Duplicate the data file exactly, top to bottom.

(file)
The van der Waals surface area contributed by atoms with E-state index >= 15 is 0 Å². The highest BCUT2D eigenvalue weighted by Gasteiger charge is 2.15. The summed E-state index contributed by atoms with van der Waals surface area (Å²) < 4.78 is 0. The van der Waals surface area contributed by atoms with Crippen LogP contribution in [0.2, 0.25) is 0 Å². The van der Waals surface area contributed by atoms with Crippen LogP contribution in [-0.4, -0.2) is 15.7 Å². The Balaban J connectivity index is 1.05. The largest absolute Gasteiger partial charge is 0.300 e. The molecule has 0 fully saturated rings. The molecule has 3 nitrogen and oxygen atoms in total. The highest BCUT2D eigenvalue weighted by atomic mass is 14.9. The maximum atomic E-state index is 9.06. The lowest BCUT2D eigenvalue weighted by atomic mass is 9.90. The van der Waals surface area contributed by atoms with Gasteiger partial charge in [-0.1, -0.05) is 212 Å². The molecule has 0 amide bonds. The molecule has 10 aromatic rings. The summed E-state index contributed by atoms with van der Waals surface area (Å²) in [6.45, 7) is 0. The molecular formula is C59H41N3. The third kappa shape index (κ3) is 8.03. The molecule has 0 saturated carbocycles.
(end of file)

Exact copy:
The van der Waals surface area contributed by atoms with E-state index >= 15 is 0 Å². The highest BCUT2D eigenvalue weighted by Gasteiger charge is 2.15. The summed E-state index contributed by atoms with van der Waals surface area (Å²) < 4.78 is 0. The van der Waals surface area contributed by atoms with Crippen LogP contribution in [0.2, 0.25) is 0 Å². The van der Waals surface area contributed by atoms with Crippen LogP contribution in [-0.4, -0.2) is 15.7 Å². The Balaban J connectivity index is 1.05. The largest absolute Gasteiger partial charge is 0.300 e. The molecule has 0 fully saturated rings. The molecule has 3 nitrogen and oxygen atoms in total. The highest BCUT2D eigenvalue weighted by atomic mass is 14.9. The maximum atomic E-state index is 9.06. The lowest BCUT2D eigenvalue weighted by atomic mass is 9.90. The van der Waals surface area contributed by atoms with Gasteiger partial charge in [-0.1, -0.05) is 212 Å². The molecule has 0 amide bonds. The molecule has 10 aromatic rings. The summed E-state index contributed by atoms with van der Waals surface area (Å²) in [6.45, 7) is 0. The molecular formula is C59H41N3. The third kappa shape index (κ3) is 8.03. The molecule has 0 saturated carbocycles.